A judge’s official conduct and his behavior in the performance of judicial duties should be free from the appearance of impropriety and must be beyond reproach. He must at all times be temperate in his language for the noble position in the bench demands courteous speech in and out of the Court.

Respondent judge’s insulting statements which tend to question complainant’s capability and credibility stemming from the fact that the latter did not graduated from UP Law school is clearly unwarranted and inexcusable. Respondent opted for a conceited display of arrogance, a conduct that falls below the standard of decorum expected of a judge. If Belen felt that there is a need to admonish complainant Atty. Mane, he should have called him in his chambers where he can advise him privately rather than battering him with insulting remarks and embarrassing questions such as asking him from what school he came from publicly in the courtroom and in the presence of his clients. Humiliating a lawyer is highly reprehensible. It betrays the judge’s lack of patience and temperance. A highly temperamental judge could hardly make decisions with equanimity.

The Court also reminded Belen that judges should always be aware that disrespect to lawyers generates disrespect to them. There must be mutual concession of respect. Respect is not a one-way ticket where the judge should be respected but free to insult lawyers and others who appear in his court. Patience is an essential part of dispensing justice and courtesy is a mark of culture and good breeding.

Respondent Judge was REPRIMANDED and was further warned that a repetition of the same or similar act shall be dealt with more severely.


sheng said...

Oh well, there are really lawyers, and judges who are feeling high and mighty, forgive me if i say this, but it is really true. I once was in a restaurant, and a certain lawyer (a teacher in our Law School, i was a student, too) who asked the customer crew for a bottle of ketchup. The crew answered they do not have ketchup, and inasmuch as this annoyed the lawyer, he said:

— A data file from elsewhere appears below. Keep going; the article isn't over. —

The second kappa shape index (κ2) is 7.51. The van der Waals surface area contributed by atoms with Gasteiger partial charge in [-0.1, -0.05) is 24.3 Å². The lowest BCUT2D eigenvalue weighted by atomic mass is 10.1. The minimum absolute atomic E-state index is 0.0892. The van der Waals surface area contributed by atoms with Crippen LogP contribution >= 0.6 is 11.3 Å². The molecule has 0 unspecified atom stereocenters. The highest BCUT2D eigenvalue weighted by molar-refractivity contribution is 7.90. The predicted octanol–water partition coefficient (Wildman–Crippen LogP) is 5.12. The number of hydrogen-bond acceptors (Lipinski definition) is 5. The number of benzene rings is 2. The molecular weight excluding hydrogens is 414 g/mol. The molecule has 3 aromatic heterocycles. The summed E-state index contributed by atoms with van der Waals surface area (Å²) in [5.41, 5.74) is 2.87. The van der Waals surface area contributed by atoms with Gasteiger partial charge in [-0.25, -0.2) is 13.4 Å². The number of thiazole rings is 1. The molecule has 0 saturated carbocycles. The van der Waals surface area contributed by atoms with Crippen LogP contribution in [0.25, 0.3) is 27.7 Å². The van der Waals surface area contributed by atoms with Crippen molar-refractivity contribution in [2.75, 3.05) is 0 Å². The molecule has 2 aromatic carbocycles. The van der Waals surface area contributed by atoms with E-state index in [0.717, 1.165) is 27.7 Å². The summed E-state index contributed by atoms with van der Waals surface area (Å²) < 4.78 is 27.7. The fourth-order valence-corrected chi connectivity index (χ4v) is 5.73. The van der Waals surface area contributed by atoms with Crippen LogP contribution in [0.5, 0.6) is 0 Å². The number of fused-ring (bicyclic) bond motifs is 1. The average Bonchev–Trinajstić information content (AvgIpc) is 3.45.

I am a lawyer, you give me what I want or i will sue you!

Is this fair? Is this humanitarian?

Yam said...

It happens.. despite the fact that they had Ethics Class in Law School.

santos said...

where do i start? I graduated from UP as well and I do understand that there are some students who have too high regard for their alma mater. but of course, not just in UP. I think it's a general nature, some people just take it too seriously. That is the sad part.

Anyway, I would just like to say that for some people in UP, getting IN is a real privilege. We hold that very dearly and we thank the people for paying their taxes so we can have a good education. I guess this case should shed some light not only to the UP community but to everyone as well.

Yam said...

Yes, I agree.

Not all apples in the basket, the best if I may add, are bad.

Through this case wonderfully penned by Justice Carpio-Morales, may the light shine upon those which are not.

Anonymous said...

I could not understand why some lawyers have to act like that. Arrogance does not equate to confidence. I could not also comprehend why some lawyers were able to passed the bar exams, and even teach law subjects, without understanding the true essence and meaning of being a lawyer. How can they look into the mirror with pride knowing that they have done wrong to others, in complete opposite of that they have learned in law school. Sad but true.